The Post-war years and new political developments
The many wartime changes that occurred in Carlsbad created a series of events that eventually had a major impact on Carlsbads’ view of itself. By war's end, Carlsbad was thriving economically. The influx of military families had revived the real estate market and the business community. GI's settling in town created an environment that was different from the prewar years. The water system was overtaxed by the increase in population. Even construction of the Calaveras Dam was not a significant solution to the water problem. The postwar population increase placed a strain on the local school system causing overcrowding. The lack of basic services inadvertently set up a situation that eventually led to incorporation. By the early 1950s a series of events led to a growing dissatisfaction with the San Diego County’s administration of Carlsbad. Residents believed that a better understanding of their problems and a faster solution to those problems would occur if civic matters were handled locally. Each problem or issue that Carlsbad faced was not enough of an individual reason to generate total support or a need for creating a new city. However, viewed together these issues functioned as building blocks to create a new Carlsbad identity. Some folks argued in favor of one particular "Straw that broke the camel’s back” that forced an incorporation vote. But the facts supported a series of independent events that joined at about the same time to create a unique window of opportunity that lead to formation of an independent city.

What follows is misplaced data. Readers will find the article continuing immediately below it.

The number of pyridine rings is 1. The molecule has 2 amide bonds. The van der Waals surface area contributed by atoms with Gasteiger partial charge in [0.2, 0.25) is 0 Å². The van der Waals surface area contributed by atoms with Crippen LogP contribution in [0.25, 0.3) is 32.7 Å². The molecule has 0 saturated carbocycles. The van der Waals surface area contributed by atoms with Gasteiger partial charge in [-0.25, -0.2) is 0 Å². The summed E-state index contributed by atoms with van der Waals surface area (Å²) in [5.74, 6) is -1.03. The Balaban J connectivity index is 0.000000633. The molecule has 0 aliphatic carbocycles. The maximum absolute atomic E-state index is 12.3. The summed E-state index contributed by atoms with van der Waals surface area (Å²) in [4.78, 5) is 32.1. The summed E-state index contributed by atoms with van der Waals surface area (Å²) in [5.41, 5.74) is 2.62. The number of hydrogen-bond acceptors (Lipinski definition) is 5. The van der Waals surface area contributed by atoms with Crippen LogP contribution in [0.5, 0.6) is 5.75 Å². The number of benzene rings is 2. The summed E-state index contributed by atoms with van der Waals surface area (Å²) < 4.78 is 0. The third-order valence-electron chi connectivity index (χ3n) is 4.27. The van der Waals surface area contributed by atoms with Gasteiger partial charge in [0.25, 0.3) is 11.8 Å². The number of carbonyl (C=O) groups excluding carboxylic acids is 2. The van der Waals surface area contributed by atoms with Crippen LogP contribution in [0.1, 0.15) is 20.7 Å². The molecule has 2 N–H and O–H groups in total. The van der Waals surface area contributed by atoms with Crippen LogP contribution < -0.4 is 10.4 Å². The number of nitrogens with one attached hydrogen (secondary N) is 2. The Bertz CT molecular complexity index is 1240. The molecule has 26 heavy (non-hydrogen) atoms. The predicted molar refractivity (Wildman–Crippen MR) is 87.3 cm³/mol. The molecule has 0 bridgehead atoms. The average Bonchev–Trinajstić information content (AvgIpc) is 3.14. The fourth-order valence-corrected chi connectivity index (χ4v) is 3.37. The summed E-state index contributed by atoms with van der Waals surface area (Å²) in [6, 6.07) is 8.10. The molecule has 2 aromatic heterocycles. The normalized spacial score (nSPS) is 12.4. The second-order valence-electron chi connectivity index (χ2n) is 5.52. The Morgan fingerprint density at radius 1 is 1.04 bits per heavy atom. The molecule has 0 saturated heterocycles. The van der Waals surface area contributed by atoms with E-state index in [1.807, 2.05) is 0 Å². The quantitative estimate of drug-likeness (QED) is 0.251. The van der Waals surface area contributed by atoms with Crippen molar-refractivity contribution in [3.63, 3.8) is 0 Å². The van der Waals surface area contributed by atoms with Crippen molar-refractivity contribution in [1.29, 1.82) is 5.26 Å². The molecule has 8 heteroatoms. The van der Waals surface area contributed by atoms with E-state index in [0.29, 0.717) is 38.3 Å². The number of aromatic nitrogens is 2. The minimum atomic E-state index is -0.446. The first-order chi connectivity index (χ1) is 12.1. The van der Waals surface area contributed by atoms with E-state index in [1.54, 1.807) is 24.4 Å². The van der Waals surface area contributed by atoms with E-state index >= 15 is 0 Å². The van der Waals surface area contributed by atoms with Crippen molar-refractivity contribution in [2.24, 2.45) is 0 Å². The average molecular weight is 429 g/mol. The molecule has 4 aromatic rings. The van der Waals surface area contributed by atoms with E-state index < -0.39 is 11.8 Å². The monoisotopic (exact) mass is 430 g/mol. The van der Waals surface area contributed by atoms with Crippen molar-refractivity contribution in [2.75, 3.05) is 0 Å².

Carlsbad 's first de facto government was the Chamber Commerce, founded in 1923 by Roy Chase. Catering for many years to the fledgling business community, the Chamber worked in the best interest of all Carlsbad residents by focusing their combined efforts on finding solutions to local problems. Chamber members petitioned the San Diego County Supervisors for road improvements, building codes, street lighting and updated sewer systems. It was the Chamber that paid for tourism advertisements and installation of street signs. The Chamber also began street beautification programs to clean up vacant land and plant trees and flowers throughout the downtown. As the city grew, so did the Chamber of Commerce workload. By the late 1940s the Chamber of Commerce had an organization of hard working community minded members with the expertise and reputation to handle a variety of civic business.
Dewey McClellan, son in law of Chamber founder Roy Chase, and Chamber President himself in 1932 and 1946, was a well-respected man in Carlsbad. Viewed as honest, hard working and intelligent, many ordinary citizens sought his opinion and advice on community related issues. According to Al Jandros, he and Reg Marron Senior introduced Mr. Kay Kalika of Gorden Whittenall and Associates to Dewey McClellan. Kalika recommended to McClellan that Carlsbad might consider incorporation as a solution to the many problems facing the town. It was becoming increasingly obvious that the workload to just maintain the status quo in town was a tremendous burden on the Chamber of Commerce.